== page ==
The Business Rusch: Marketing And Readers (Discoverability Part Who Knows) « Kristine Kathryn Rusch
Traditional publishers don’t really pay attention to a fan base. Publishers sell books to distributors and bookstores, remember, and so target their advertising to those companies. When the chain bookstores took over the business, traditional publishers only had to convince a handful of book buyers to take tens of thousands of copies of certain books, based not on the author’s sales record, but on what was “hot” or a “great cover” or a “new concept.”
I snatched this from a KK Rusch post of a couple months ago. It’s true, of course. I’ve been selling books in the traditional NYC publishing model since 1985, and I’ve learned the hard way about how books are really bought and sold, while personally going from bookstore to bookstore begging them to order my latest title – usually with no success. “That’s all handled by the SF buyer in NY,” I’d be told.
Sigh. Of course, most of those bookstore chains are now dead as the sands on which Ozymandias stands, just as the number of major publishing houses has also drastically shrunk.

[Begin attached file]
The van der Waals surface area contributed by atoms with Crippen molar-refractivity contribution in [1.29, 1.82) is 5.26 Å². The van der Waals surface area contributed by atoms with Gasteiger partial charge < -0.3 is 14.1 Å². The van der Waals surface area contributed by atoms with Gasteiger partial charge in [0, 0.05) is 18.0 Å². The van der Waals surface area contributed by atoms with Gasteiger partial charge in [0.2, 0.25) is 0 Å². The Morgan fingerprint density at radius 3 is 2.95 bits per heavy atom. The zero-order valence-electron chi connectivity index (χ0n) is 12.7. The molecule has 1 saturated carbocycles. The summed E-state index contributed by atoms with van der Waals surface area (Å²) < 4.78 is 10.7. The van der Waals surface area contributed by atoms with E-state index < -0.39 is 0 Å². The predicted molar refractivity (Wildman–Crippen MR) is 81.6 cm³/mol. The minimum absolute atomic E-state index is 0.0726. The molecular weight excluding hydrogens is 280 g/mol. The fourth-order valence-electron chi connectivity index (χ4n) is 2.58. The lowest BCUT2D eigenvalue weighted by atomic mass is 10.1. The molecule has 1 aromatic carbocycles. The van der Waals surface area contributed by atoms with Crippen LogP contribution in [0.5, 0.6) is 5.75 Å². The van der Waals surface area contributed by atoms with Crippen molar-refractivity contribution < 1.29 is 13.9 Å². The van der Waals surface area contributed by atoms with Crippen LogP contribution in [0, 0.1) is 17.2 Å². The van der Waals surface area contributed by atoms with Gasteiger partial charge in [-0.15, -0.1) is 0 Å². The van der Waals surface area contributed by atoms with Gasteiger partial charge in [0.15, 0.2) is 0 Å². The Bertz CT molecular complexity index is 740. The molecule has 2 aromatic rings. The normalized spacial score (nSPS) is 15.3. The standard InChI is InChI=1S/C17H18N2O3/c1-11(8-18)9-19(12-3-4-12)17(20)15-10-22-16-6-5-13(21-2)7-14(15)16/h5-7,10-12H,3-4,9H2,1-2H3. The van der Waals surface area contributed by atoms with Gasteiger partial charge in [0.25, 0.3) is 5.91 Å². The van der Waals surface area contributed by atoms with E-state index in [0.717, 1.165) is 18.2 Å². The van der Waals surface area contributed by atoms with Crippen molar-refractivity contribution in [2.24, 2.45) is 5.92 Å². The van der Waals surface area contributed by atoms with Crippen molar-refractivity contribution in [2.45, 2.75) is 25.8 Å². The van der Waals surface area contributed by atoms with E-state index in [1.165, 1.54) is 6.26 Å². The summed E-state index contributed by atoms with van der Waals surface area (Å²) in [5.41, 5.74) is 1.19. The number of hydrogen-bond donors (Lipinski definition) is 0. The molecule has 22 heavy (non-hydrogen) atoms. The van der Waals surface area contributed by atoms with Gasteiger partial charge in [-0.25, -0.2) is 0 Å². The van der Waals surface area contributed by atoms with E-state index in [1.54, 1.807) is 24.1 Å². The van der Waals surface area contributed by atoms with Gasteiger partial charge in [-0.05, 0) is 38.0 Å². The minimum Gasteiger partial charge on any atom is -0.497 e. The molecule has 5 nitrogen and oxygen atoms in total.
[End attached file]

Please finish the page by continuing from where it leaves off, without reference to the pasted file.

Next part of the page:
Which means traditional publishing is now in the curious position where writers sell books to a couple dozen acquisition editors, and half a dozen publishing houses sell to even fewer bookstore chains.
In other words, what you, the reader, is permitted to buy is determined by a tiny handful of gatekeeping decision makers at publishing houses and chain bookstores. The dayI finally figured that out was the day I decided to try to transfer my efforts toward becoming a successful independent author.
You see, I want to write books for, and sell them to readers, not editors or chain buyers. It’s that simple.